- US businesses say they can’t find workers, and there are currently more job openings than ever.
- Job seekers tell Insider they applied to hundreds of jobs, only to be ghosted by hiring companies.
- The inability to find a job when it seems everyone is hiring leaves them feeling frustrated.
Tim Glaza’s résumé is just about as good as it gets.
An Eagle Scout, Glaza graduated last year with honors and a degree in operations and supply-chain management, plus real-world experience from an internship where he tackled a company’s $13 million problem.
For the past year, Glaza has been managing inventory as a contract worker for Stellantis, helping the automaker navigate unprecedented supply-chain challenges.
If the headlines are to be believed — Record job openings! Urgent need for supply-chain experts! Hiring Now! — Glaza should have his pick of prospective employers.
But this week, as he has done every other week since he graduated, Glaza sent off yet another batch of applications in the hopes of either a job or at least a clear rejection.
“I don’t expect to hear back from any of them,” Glaza told Insider. “It feels extremely hopeless. Like, it’s exciting when I get any response at all back.”
Glaza is one of dozens of job seekers who told Insider they have been ghosted by employers during the past year as business leaders across the US ring the alarm over a growing labor crisis.
“It’s just throwing résumés into the void and not hearing anything back,” he said.
77% of job seekers polled earlier this year by Indeed said they were ghosted by a prospective employer since the start of the pandemic. Over in the UK, 86% of workers told the job-listing site Tribepad that ghosting by employers “left them feeling down,” and 17% reported feeling “severely depressed.”
Andrew Dunn is another relatively recent graduate, also with a degree in supply-chain management and international business. He spoke with Insider after sending off a fresh batch of four applications first thing Tuesday morning.
“You sit there and you go, ‘Am I doing something wrong? Is there something silly that I’m missing?'” Dunn said. “Especially when applying for entry-level positions. It’s entry level. It’s actually the degree that I got.”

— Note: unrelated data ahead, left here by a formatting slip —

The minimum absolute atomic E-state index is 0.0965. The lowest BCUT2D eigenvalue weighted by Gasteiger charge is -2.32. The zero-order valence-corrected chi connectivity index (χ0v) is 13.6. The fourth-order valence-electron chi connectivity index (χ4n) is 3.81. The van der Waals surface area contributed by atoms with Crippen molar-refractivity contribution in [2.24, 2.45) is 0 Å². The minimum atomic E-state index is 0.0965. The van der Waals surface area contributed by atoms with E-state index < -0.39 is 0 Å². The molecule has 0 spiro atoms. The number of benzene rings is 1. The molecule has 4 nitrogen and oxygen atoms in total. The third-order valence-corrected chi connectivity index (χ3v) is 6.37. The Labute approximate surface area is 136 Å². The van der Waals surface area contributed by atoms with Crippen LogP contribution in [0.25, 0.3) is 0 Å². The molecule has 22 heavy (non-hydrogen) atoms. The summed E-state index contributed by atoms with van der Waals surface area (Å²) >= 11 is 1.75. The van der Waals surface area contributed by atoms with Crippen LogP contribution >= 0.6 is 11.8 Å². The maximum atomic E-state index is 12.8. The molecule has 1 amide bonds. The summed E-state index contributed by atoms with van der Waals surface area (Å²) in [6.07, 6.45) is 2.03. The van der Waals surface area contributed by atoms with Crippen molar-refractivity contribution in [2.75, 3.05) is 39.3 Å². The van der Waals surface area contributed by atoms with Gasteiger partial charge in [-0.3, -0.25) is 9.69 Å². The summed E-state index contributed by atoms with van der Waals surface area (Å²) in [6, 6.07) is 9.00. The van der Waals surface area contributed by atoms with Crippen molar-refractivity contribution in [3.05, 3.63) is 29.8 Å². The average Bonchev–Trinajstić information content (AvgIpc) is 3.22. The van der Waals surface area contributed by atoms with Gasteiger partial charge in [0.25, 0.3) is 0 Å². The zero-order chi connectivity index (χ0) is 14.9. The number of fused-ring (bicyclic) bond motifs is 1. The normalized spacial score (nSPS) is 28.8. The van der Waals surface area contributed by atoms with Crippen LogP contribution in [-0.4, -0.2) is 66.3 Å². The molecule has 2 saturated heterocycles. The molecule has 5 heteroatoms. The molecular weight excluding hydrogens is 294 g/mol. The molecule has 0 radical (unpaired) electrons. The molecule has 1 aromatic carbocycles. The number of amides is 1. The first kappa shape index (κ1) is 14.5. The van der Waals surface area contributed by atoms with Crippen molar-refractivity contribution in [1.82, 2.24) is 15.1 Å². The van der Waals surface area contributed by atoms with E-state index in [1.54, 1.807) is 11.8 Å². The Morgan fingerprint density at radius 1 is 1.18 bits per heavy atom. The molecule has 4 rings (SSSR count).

Dunn also has work handling quality control for a small brewery for $14 per hour, but he says he is severely underpaid and underutilized given his education and abilities.
Christinette Dixon started looking for jobs in May 2020, when her staff of eight medial-exam writers was laid off. By December, Dixon was laid off as well, and the 17-year-old medical licensing test she administered was eliminated.
Dixon told Insider she has applied to more than 90 positions in the past 10 months, going so far as to paste entire sections of a job listing into her résumé and cover letter in the hopes of making it through the algorithms of the applicant-tracking systems.
Unlike Glaza or Dunn, who are just starting their careers, Dixon has led teams and mastered complex certifications in health care, only to have that work be unceremoniously eliminated when priorities change.
“I get depressed,” she said. “Like, oh my gosh, is the stuff I did not valid?”
Dixon even completed a diversity and inclusion certification from Cornell in order to begin a new career in that space. But she says she gets filtered out for not having five years of experience, even though she managed an especially diverse team for four years and is Black herself.
“I do have experience,” she said. “But I don’t even get the chance to explain what I know.”
Dixon has gotten so fed up with the job search that she decided to start early on her post-retirement dream of opening her own consignment business.
“I made my own job. I can’t wait anymore,” she said.